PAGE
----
Barony of Urquhart (Moray)
Lands Formed From Two Monasteries

Although the present village of Urquhart is but 225 years old, a settlement has been there since King David I, at the beginning of his reign, sent Freskin's Flemings north to vanquish the Vikings ravaging Moray's coastal plain. To symbolize the intended pacification, David, that "sair sanct for the croun", in 1124 founded Urquhart Priory as a cell of the great Abbey of Dunfermline.

The wealth accumulated by Scottish monasteries during the next three hundred years led to lax discipline and a decline in morals, and in 1456, the Pope, wishing to combat this, united the Benedictine Priory of Urquhart which had been reduced to two brethren, with the neighboring Valliscaulian Priory of Pluscarden, a younger foundation established in 1230 by King Alexander II. The black-robed Urquhart monks moved westwards into the beautiful glen of the Black Burn, and with the power of Dunfermline to support them, recruited the larger number of white-robed Valliscaulians into the Benedictine Order.

Pluscarden Priory lies six miles south west of Elgin, and was one of the most important ecclesiastical foundations in Moray. Pluscarden reflects the preference of King Alexander II for the Valliscaulians, a somewhat recondite French order which also had houses in the Highlands at Beauly, Ross-shire, and Ardchattan, Argyllshire. These represented the only houses of that order to be found in Great Britain. The Valliscaulian order had been founded in the Val des Choux (Valley of the Cabbages) around 1200, and shared the strictness of the Carthusians and the fellowship of the Benedictines.

Pluscarden Abbey During the Wars of Independence, the army of Edward I of England caused damage to Pluscarden, but worse followed in 1390 when the Priory was burned by the Wolf of Badenoch who also burned Elgin Cathedral around the same period. The Wolf of Badenoch was Alexander Stewart, son of King Robert II, who had been excommunicated by the Bishop of Moray and his destruction of the cathedral and the priory were the consequence.

Although Elgin Cathedral was reconstructed; the Pluscarden Priory remained in a sorry state of disrepair. It wasn't until 1948 that a group of Benedictines from Prinknash Abbey in Gloucestershire returned to restore the Priory of Pluscarden.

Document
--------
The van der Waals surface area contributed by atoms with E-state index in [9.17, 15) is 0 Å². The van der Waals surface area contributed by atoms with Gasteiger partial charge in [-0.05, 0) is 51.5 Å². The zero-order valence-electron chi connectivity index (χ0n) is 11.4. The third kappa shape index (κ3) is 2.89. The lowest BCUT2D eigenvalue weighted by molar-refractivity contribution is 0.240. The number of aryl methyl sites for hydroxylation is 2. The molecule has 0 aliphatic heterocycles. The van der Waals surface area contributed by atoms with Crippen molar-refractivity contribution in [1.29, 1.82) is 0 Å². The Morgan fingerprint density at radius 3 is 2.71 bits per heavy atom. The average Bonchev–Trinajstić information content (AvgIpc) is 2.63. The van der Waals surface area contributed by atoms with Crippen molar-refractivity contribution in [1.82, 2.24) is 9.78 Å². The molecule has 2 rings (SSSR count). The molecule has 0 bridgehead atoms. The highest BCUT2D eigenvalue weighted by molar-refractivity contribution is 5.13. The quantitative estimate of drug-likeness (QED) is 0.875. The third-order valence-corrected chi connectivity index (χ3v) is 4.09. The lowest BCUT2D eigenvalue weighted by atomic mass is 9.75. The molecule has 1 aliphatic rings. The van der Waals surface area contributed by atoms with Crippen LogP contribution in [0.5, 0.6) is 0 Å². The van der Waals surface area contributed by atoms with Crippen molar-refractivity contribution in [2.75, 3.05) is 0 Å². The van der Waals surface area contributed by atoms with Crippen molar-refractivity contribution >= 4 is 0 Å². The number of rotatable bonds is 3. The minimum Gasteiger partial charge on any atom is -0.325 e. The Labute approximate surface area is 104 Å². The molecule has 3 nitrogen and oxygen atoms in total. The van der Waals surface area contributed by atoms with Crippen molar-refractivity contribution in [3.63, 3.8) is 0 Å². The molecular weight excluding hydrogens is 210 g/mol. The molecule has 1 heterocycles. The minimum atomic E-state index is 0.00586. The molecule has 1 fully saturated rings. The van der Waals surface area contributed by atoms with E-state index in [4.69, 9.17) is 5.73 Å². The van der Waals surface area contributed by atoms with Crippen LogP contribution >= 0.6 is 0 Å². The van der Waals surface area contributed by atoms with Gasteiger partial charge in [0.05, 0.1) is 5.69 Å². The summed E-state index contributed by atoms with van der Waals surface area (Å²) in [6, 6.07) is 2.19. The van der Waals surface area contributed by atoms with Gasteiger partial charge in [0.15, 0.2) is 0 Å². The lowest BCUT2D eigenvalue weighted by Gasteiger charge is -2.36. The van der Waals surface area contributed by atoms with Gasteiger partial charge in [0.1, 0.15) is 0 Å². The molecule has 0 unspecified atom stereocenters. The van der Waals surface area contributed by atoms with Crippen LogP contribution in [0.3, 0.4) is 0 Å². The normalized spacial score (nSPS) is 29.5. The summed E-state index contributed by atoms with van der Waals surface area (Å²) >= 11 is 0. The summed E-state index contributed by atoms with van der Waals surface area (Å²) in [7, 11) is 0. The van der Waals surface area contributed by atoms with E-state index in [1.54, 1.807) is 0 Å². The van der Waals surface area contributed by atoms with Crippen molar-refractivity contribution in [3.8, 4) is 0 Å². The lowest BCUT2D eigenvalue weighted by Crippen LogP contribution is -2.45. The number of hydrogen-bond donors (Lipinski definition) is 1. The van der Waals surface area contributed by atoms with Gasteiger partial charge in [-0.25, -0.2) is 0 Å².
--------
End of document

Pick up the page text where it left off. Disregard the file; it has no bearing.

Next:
The last Prior of Pluscarden before the Reformation was Alexander Dunbar (1533-1560). During the troubles of the Reformation religious life suffered, but at Pluscarden the monks escaped much of the pressure, in part owing to the political skills of Alexander Dunbar, a scion of the Dunbars of Westfield, Hereditary Sheriffs of Moray. He kept the Urquhart and Pluscarden properties together successfully until his death intending that they should be appropriated by the Dunbar family.

But in the aftermath of the Protestant Reformation of the mid sixteenth century, the crown claimed most of the former church lands. In Morayshire, new lordships were created out of the former ecclesiastical estates and granted, in part, to individuals who had rendered service to the king, a notable example being Alexander Seton (1555-1622) who became Commendator of Pluscarden, Lord President of the Court of Session from 1593-1605, thereafter Lord Chancellor, and latterly, Earl of Dunfermline.

Alexander Seton, a secret Catholic, was fourth son of George, Lord Seton, and his wife Isobel, daughter of William Hamilton of Sorn, High Treasurer of Scotland. He received "ane god-bairne gift" from his god-mother, Mary Queen of Scots, the lands of Pluscarden. In 1587 the lands of Pluscarden and Urquhart were combined and erected for him into the Barony of Urquhart, which was confirmed on 28 February, 1596 by King JamesVI . When he became a Lord of Session, Seton took that name for his title as Lord Urquhart. He later became Lord Fyvie, and finally the Earl of Dunfermline.